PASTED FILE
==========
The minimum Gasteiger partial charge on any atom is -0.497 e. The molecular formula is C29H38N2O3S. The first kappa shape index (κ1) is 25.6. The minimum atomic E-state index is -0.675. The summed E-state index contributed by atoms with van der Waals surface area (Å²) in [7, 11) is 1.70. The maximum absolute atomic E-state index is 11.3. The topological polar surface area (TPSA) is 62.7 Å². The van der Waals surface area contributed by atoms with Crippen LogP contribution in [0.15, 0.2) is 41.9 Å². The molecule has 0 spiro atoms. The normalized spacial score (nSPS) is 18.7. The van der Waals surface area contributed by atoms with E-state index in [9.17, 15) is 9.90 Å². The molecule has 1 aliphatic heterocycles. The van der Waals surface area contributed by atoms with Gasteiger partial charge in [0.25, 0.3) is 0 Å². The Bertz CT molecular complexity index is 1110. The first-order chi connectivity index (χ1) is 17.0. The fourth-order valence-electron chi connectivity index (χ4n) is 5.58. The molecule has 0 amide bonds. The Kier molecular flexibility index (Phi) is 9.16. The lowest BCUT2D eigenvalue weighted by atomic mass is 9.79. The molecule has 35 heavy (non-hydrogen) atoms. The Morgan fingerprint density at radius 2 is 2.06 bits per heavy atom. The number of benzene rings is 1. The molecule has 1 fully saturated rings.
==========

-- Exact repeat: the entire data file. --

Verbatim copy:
The minimum Gasteiger partial charge on any atom is -0.497 e. The molecular formula is C29H38N2O3S. The first kappa shape index (κ1) is 25.6. The minimum atomic E-state index is -0.675. The summed E-state index contributed by atoms with van der Waals surface area (Å²) in [7, 11) is 1.70. The maximum absolute atomic E-state index is 11.3. The topological polar surface area (TPSA) is 62.7 Å². The van der Waals surface area contributed by atoms with Crippen LogP contribution in [0.15, 0.2) is 41.9 Å². The molecule has 0 spiro atoms. The normalized spacial score (nSPS) is 18.7. The van der Waals surface area contributed by atoms with E-state index in [9.17, 15) is 9.90 Å². The molecule has 1 aliphatic heterocycles. The van der Waals surface area contributed by atoms with Gasteiger partial charge in [0.25, 0.3) is 0 Å². The Bertz CT molecular complexity index is 1110. The first-order chi connectivity index (χ1) is 17.0. The fourth-order valence-electron chi connectivity index (χ4n) is 5.58. The molecule has 0 amide bonds. The Kier molecular flexibility index (Phi) is 9.16. The lowest BCUT2D eigenvalue weighted by atomic mass is 9.79. The molecule has 35 heavy (non-hydrogen) atoms. The Morgan fingerprint density at radius 2 is 2.06 bits per heavy atom. The number of benzene rings is 1. The molecule has 1 fully saturated rings.